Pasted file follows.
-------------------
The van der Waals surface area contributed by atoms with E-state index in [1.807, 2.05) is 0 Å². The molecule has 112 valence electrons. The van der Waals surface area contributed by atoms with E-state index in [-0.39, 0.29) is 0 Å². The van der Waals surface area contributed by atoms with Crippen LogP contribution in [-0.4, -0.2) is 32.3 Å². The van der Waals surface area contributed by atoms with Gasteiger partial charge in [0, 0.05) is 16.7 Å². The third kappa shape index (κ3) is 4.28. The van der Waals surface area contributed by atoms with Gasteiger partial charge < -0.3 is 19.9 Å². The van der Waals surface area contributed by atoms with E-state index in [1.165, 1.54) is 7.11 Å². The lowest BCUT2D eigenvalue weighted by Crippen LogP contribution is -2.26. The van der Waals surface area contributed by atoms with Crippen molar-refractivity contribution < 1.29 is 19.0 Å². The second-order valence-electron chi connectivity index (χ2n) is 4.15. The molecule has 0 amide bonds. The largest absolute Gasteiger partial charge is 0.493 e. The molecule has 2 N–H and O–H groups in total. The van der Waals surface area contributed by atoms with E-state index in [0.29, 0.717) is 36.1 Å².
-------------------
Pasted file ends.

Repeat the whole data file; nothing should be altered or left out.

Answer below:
The van der Waals surface area contributed by atoms with E-state index in [1.807, 2.05) is 0 Å². The molecule has 112 valence electrons. The van der Waals surface area contributed by atoms with E-state index in [-0.39, 0.29) is 0 Å². The van der Waals surface area contributed by atoms with Crippen LogP contribution in [-0.4, -0.2) is 32.3 Å². The van der Waals surface area contributed by atoms with Gasteiger partial charge in [0, 0.05) is 16.7 Å². The third kappa shape index (κ3) is 4.28. The van der Waals surface area contributed by atoms with Gasteiger partial charge < -0.3 is 19.9 Å². The van der Waals surface area contributed by atoms with E-state index in [1.165, 1.54) is 7.11 Å². The lowest BCUT2D eigenvalue weighted by Crippen LogP contribution is -2.26. The van der Waals surface area contributed by atoms with Crippen molar-refractivity contribution < 1.29 is 19.0 Å². The second-order valence-electron chi connectivity index (χ2n) is 4.15. The molecule has 0 amide bonds. The largest absolute Gasteiger partial charge is 0.493 e. The molecule has 2 N–H and O–H groups in total. The van der Waals surface area contributed by atoms with E-state index in [0.29, 0.717) is 36.1 Å².